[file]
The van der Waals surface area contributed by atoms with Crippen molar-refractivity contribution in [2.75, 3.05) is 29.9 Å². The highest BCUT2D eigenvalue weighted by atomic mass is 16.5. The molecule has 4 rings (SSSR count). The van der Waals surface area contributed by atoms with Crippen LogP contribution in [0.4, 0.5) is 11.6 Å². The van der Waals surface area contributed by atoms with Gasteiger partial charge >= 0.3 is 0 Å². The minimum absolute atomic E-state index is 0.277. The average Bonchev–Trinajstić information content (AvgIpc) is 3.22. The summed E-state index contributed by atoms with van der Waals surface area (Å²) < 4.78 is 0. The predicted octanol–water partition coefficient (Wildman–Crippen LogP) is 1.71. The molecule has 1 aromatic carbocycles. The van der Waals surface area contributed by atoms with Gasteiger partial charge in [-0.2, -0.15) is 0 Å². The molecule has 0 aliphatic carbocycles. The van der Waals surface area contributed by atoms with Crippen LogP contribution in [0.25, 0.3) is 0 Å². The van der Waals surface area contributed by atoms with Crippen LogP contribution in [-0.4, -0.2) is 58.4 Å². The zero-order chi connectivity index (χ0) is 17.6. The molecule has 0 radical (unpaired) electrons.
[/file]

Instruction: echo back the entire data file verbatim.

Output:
The van der Waals surface area contributed by atoms with Crippen molar-refractivity contribution in [2.75, 3.05) is 29.9 Å². The highest BCUT2D eigenvalue weighted by atomic mass is 16.5. The molecule has 4 rings (SSSR count). The van der Waals surface area contributed by atoms with Crippen LogP contribution in [0.4, 0.5) is 11.6 Å². The van der Waals surface area contributed by atoms with Gasteiger partial charge >= 0.3 is 0 Å². The minimum absolute atomic E-state index is 0.277. The average Bonchev–Trinajstić information content (AvgIpc) is 3.22. The summed E-state index contributed by atoms with van der Waals surface area (Å²) < 4.78 is 0. The predicted octanol–water partition coefficient (Wildman–Crippen LogP) is 1.71. The molecule has 1 aromatic carbocycles. The van der Waals surface area contributed by atoms with Gasteiger partial charge in [-0.2, -0.15) is 0 Å². The molecule has 0 aliphatic carbocycles. The van der Waals surface area contributed by atoms with Crippen LogP contribution in [0.25, 0.3) is 0 Å². The van der Waals surface area contributed by atoms with Crippen LogP contribution in [-0.4, -0.2) is 58.4 Å². The zero-order chi connectivity index (χ0) is 17.6. The molecule has 0 radical (unpaired) electrons.